The Myth of the Rude New Yorker

post by Jessica

When R and I moved here, we weren’t totally sure what to expect. On the one hand, we had a set of friends that hated living in the city and were keen to point out how miserable it can be. On the other hand,  most of what they complained about is true of many cities (rats, crime, lack of personal space, bad landlords).  I do have friends who are currently having trouble with their landlords (a common complaint here) and ours is sometimes less than attentive, but he’s been great with the big things – like making sure the exterminator came ASAP when we saw a mouse.

Of course, in a city with this many people, the nature of the people in general can help or hurt your experience. For instance, if, at every turn, someone is being nasty or rude, that will negatively effect your experience. Many people have the impression that all New Yorkers are like that, without exception – loud, rude, nasty for the sake of elbowing you in the stomach. Admit it – as you read that, you were able to conjure the perfect image in your head, whether aided by media or not.

The reality? A lot of that went out as the city grew more livable in the nineties, at least from conversations I have had with people who’ve lived here much longer than I. The new model New Yorker is less stressed out, less hassled by crime, and therefore, more friendly. However, there are a lot of things about city culture that could be interpreted as unfriendly – on the subway, for instance, I spend the majority of my time NOT looking at people, ignoring the fact that rush hour traffic has me squished up against a person I’ve never met (and will likely never see again) and then, a few minutes later, squished up against an entirely different person whom I’ve never met (and will likely not see again). Ask a New Yorker – they admit freely the attitude “if I’m not looking at you, you don’t exist.” This attitude can stray into the times when the subway isn’t that busy, or just onto the street in general, and can be perceived as being ignored or being unfriendly. Fair enough – but it’s part of city life.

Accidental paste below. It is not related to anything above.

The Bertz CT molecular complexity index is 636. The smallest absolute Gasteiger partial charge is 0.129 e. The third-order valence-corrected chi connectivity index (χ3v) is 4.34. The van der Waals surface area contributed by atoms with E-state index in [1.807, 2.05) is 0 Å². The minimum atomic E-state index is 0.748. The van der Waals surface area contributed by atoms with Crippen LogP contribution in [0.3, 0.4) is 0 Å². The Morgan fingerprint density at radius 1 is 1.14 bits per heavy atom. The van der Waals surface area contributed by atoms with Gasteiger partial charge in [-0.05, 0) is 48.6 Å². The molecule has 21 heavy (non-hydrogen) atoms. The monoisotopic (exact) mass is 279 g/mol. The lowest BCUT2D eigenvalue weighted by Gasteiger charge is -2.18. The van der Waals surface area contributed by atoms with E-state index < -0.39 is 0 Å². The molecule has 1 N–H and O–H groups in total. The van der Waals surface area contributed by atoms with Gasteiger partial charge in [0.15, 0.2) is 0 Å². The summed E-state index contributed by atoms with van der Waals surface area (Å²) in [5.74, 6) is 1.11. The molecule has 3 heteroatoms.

At the same time, I hear people talking about giving directions to tourists and trying to help out as best they can. I even helped an older British duo (brother and sister) get to where they were going one evening on the 1 train, and a friend saw a woman go out of her way to help a foreign gentleman get to the right subway station for the hospital where his sister was being treated.

Are there those people you conjured above? The angry New Yorkers who hate everyone for no reason? Of course. A city of this size, this squished together and you’re bound to come into contact with them more often than even in a city like Chicago. But the old guy running people down in the grocery store with his shopping cart, the lady yelling randomly at me on the sidewalk for being surprised at a siren and the guys making rude comments about each other on the subway are the exception to the rule – three or four incidents since we moved here in August. We’ve also been lucky, I’m sure, and open to the city in the way that comes of knowing we have to be here, so why make it miserable for ourselves? Still, the fact that we can do that proves that it’s not such a bad place to live.